Peace on the Salween

Peace on the Salween

Nestled beside Asia’s last free-flowing river, the Salween Peace Park in Myanmar’s Karen State (officially called Kayin State) is protecting the rights of Indigenous Karen people to self-determination, cultural survival and environmental conservation. By Pianporn Deetes, Thailand and Burma/Myanmar Campaigns Director Introduction In Myanmar’s Karen State, the Indigenous Karen people have turned a war zone…

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PRESS RELEASE| Two Years After Lao Dam Collapse, Call for Justice Persists

PRESS RELEASE| Two Years After Lao Dam Collapse, Call for Justice Persists

FOR IMMEDIATE RELEASE Bangkok, July 23, 2020 – Two years ago today, at least 70 people died or disappeared and over 7000 were displaced when a dam collapsed in Laos, submerging homes, families and entire villages under a rushing wall of water. On the second anniversary of the disaster, those affected are yet to see justice….

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Covid-19 Impacts in the Amazon and Patagonia: Crisis to Opportunities Series

Covid-19 Impacts in the Amazon and Patagonia: Crisis to Opportunities Series

By: Monti Aguirre, Latin America Program Director (with Brent Milliken, Latin American Program Director) The global COVID-19 crisis has shed a light on the deep-seated inequities in the way our rivers and the people who depend on them are treated. With the exposure created by this crisis comes an opportunity. As International Rivers adapts to current…

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Belo Sun signals a restart, but controversial gold mining project in the Amazon remains suspended by three court decisions

Belo Sun signals a restart, but controversial gold mining project in the Amazon remains suspended by three court decisions

BY: Movimento Xingu Vivo para Sempre On April 24th, the Canadian mining company Belo Sun released a corporate statement on its website claiming that it “successfully completed” the indigenous component of an Environmental Impact Assessment (EIA) for its controversial Volta Grande project, a massive open-pit gold mining operation proposed for installation along the Xingu River in the Brazilian…

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Restoring the Klamath: What we’re learning from the largest dam removal project in history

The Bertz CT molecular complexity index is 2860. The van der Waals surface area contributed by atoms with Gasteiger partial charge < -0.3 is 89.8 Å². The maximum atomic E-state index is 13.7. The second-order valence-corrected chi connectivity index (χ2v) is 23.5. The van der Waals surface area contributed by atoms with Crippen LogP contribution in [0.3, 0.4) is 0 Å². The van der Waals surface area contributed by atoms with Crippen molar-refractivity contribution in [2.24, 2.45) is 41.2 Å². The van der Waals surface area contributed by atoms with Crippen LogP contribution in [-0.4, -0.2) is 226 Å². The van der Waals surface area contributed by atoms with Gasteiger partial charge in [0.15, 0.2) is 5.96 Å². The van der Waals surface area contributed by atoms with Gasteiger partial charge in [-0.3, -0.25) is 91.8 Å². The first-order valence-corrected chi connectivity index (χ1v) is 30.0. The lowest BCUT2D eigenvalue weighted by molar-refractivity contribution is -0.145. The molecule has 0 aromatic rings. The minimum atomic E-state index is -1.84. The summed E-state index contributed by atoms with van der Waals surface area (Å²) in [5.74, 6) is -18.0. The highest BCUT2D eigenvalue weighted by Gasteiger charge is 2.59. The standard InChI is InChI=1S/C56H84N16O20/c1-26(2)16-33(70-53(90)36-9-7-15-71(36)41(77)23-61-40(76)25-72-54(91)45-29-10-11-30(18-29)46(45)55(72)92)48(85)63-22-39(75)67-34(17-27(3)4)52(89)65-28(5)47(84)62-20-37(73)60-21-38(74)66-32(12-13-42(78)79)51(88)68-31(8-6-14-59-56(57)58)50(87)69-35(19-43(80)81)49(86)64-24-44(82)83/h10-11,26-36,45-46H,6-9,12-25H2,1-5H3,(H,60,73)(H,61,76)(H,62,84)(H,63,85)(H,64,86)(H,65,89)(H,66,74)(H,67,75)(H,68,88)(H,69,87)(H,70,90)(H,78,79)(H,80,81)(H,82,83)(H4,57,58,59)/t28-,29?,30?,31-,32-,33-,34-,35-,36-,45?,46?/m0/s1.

Restoring the Klamath: What we’re learning from the largest dam removal project in history

By: Bruce Shoemaker, guest blogger After decades of controversy and campaigning by Indigenous and environmental groups, the largest dam removal project to date world-wide is moving forward in far-northern California and southern Oregon of the United States. Four large hydropower dams on the Klamath River are to be removed, restoring hundreds of miles of habitat for…

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Women’s Voices Reign at First-Ever Women & Rivers Congress

Women’s Voices Reign at First-Ever Women & Rivers Congress

By: Pai Deeetes, Thailand and Myanmar Campaigns Director One word stood out on the screen, above all others: Stories. It was the answer to a question posed on Day 1 of the first-ever Women & Rivers Congress, and it appeared above the crowd thanks to an interactive, real-time voting app. The question: What was your…

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An urgent call to protect Brazil’s human rights and environmental defenders

An urgent call to protect Brazil’s human rights and environmental defenders

By: Brent Millikan, Latin America Program Director In response to the brutal assassination of Dilma Ferreira Silva, a leader of Brazil’s Movement of Dam-Affected Peoples (MAB) in the area impacted by the notorious Tucuruí hydroelectric dam, a joint statement drafted by International Rivers and AIDA, and co-signed by over 100 human rights and environmental organizations from 25 countries,…

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